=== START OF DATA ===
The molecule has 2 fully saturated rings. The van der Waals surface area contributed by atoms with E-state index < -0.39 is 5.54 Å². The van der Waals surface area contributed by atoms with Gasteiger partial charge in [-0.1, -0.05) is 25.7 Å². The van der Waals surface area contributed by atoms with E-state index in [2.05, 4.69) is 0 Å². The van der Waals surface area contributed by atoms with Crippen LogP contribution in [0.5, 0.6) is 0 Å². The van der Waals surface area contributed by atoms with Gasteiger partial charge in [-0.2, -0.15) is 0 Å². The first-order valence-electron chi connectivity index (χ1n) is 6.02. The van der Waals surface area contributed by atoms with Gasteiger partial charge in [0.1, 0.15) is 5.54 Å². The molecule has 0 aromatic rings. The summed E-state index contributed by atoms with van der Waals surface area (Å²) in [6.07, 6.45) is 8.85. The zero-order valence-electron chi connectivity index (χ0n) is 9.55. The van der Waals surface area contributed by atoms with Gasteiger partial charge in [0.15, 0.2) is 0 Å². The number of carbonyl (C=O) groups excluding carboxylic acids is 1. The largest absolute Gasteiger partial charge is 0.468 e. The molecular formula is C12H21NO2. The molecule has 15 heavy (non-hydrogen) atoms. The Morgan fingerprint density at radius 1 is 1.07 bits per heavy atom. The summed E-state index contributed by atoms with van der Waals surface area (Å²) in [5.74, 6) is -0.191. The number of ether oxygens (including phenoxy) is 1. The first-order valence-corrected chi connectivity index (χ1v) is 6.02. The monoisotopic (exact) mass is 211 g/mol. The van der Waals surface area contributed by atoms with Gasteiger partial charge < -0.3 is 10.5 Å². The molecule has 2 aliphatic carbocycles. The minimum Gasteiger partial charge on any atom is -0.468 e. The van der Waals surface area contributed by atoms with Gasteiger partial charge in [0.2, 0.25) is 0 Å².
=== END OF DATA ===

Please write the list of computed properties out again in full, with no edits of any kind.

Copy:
The molecule has 2 fully saturated rings. The van der Waals surface area contributed by atoms with E-state index < -0.39 is 5.54 Å². The van der Waals surface area contributed by atoms with Gasteiger partial charge in [-0.1, -0.05) is 25.7 Å². The van der Waals surface area contributed by atoms with E-state index in [2.05, 4.69) is 0 Å². The van der Waals surface area contributed by atoms with Crippen LogP contribution in [0.5, 0.6) is 0 Å². The van der Waals surface area contributed by atoms with Gasteiger partial charge in [-0.2, -0.15) is 0 Å². The first-order valence-electron chi connectivity index (χ1n) is 6.02. The van der Waals surface area contributed by atoms with Gasteiger partial charge in [0.1, 0.15) is 5.54 Å². The molecule has 0 aromatic rings. The summed E-state index contributed by atoms with van der Waals surface area (Å²) in [6.07, 6.45) is 8.85. The zero-order valence-electron chi connectivity index (χ0n) is 9.55. The van der Waals surface area contributed by atoms with Gasteiger partial charge in [0.15, 0.2) is 0 Å². The number of carbonyl (C=O) groups excluding carboxylic acids is 1. The largest absolute Gasteiger partial charge is 0.468 e. The molecular formula is C12H21NO2. The molecule has 15 heavy (non-hydrogen) atoms. The Morgan fingerprint density at radius 1 is 1.07 bits per heavy atom. The summed E-state index contributed by atoms with van der Waals surface area (Å²) in [5.74, 6) is -0.191. The number of ether oxygens (including phenoxy) is 1. The first-order valence-corrected chi connectivity index (χ1v) is 6.02. The monoisotopic (exact) mass is 211 g/mol. The van der Waals surface area contributed by atoms with Gasteiger partial charge < -0.3 is 10.5 Å². The molecule has 2 aliphatic carbocycles. The minimum Gasteiger partial charge on any atom is -0.468 e. The van der Waals surface area contributed by atoms with Gasteiger partial charge in [0.2, 0.25) is 0 Å².